Obviously try and play chord tones on the 1st and 3rd beats always so you keep the swing feel and it doesn't sound like scale noodling. Also you can use alterations over the V chord by using tritone substitution and play for example in C maj, a Db triad over the V chord if you alter it. This works for any key, just use that chromatic downward motion. Also try chromatically connecting each chord with ascending and descending chromatic lines leading to strong tones.
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#7
Quote by Glen'sHeroicAct
How do i make a chord progression that isn't really 'jazzy' sound jazzy? (and i'm hoping it won't have to involve spicing up the chords, because my teacher is planning on using the same simple progression)

Have a nose at this.

http://www.shredacademy.com/lessons/OTHER/n_kellie1.htm
#8
well, jazz has a habit of making really simple stuff sound complex, so yes, when you hear all the modes and stuff, its just playing the same scale.
just because you dont understand jazz conventions

Not going too deep into modes because I think you got it. Just remember you dont have to dorian over ii chords and mixolydian over V chords and Ionian over I chords. You can play any minor mode over ii chords (preferably dorian and aeolian but potentially phrygian works too) and any major mode over I chords (lydian or ionian, functioning I and IV chords are sort of restrictive).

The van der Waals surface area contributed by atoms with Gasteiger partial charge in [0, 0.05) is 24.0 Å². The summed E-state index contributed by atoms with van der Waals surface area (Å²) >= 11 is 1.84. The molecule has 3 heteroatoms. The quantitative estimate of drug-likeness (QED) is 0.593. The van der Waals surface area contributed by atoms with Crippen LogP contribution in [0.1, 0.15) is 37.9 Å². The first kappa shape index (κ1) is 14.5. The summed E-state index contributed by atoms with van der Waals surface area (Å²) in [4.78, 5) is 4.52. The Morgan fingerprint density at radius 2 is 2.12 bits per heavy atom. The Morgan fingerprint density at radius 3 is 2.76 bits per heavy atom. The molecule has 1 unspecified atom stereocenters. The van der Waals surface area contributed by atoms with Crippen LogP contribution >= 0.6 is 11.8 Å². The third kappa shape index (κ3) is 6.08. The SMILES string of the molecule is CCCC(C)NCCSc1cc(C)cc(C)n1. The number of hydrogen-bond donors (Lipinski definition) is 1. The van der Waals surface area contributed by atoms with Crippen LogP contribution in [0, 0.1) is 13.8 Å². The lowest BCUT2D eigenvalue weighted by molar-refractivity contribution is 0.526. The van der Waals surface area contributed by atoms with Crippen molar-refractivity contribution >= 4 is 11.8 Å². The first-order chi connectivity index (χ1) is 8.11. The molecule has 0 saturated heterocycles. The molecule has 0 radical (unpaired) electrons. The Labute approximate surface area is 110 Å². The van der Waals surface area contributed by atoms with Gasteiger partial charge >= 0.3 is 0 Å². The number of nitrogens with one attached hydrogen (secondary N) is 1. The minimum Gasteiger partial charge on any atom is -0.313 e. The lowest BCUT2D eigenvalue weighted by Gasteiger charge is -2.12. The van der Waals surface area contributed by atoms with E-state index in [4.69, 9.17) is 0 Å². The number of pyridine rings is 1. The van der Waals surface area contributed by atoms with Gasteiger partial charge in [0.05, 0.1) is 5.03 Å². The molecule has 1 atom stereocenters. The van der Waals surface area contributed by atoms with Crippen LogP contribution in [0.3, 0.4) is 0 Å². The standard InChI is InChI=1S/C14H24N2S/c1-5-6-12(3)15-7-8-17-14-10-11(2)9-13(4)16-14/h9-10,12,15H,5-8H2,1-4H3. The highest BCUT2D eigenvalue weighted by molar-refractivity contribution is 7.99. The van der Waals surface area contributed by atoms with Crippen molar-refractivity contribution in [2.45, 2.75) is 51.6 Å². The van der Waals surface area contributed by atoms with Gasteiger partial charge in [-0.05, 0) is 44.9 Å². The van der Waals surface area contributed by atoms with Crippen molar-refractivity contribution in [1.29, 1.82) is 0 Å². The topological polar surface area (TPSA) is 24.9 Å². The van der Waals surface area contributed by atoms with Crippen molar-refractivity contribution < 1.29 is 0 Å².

At your stage you cant really play anything other than mixolydian over fdominant chords (functioning and non-funtioning). Later, you will have a choice of superlocrian (best used over non-funtioning dominant chords), lydian dominant, mixolydian b6 and phrygian dominant (I think I missed a choice...). The last two should only be used over funtioning V chords in a V-i progression.

Try to use chromatics, especially over dominant chords (any chord thats functioning as a V chord). m7-M7-8ve chromatics work really well over dominant chords, thats F F# G over a G chord. Some guys like 5 - m6 - M6 chromatics over major chords (I and IV chords).

Alot of accidentals. b5ths will always be your safe bet, especially over minor and dominant chords. Alot of guys use their accidentals just before the stressed beats, which usually means the weakest beat and therefore the beat you can do pretty much anything over.
Try not to use accidentals on strong beats (1st in 3/4 and 1st and 3rd in 4/4). Its best to use pentatonic notes on these beats (you should have noticed that minor pentatonic notes are used in each diatonic minor mode and major pentatonics are used in each diatonic major and dominant mode).

Syncopation might be handy too as long as it doesnt get obnoxious, so dont over use it. This just means you stress a usually unstressed beat or you play slightly behind or infront of the beat (I think thats still syncopation). Basically its when you do something rhthymically unexpected.

Also keep in mind jazz solos are VERY similar to blues solos, especially with concerns to phrasing. You should still phrase your phrases like a singers voice. Listen to miles davis and john coltrane (their modal era stuff). I would recommend more, but I only really listen to bebop. Good luck getting phrasing ideas from that.

Have fun.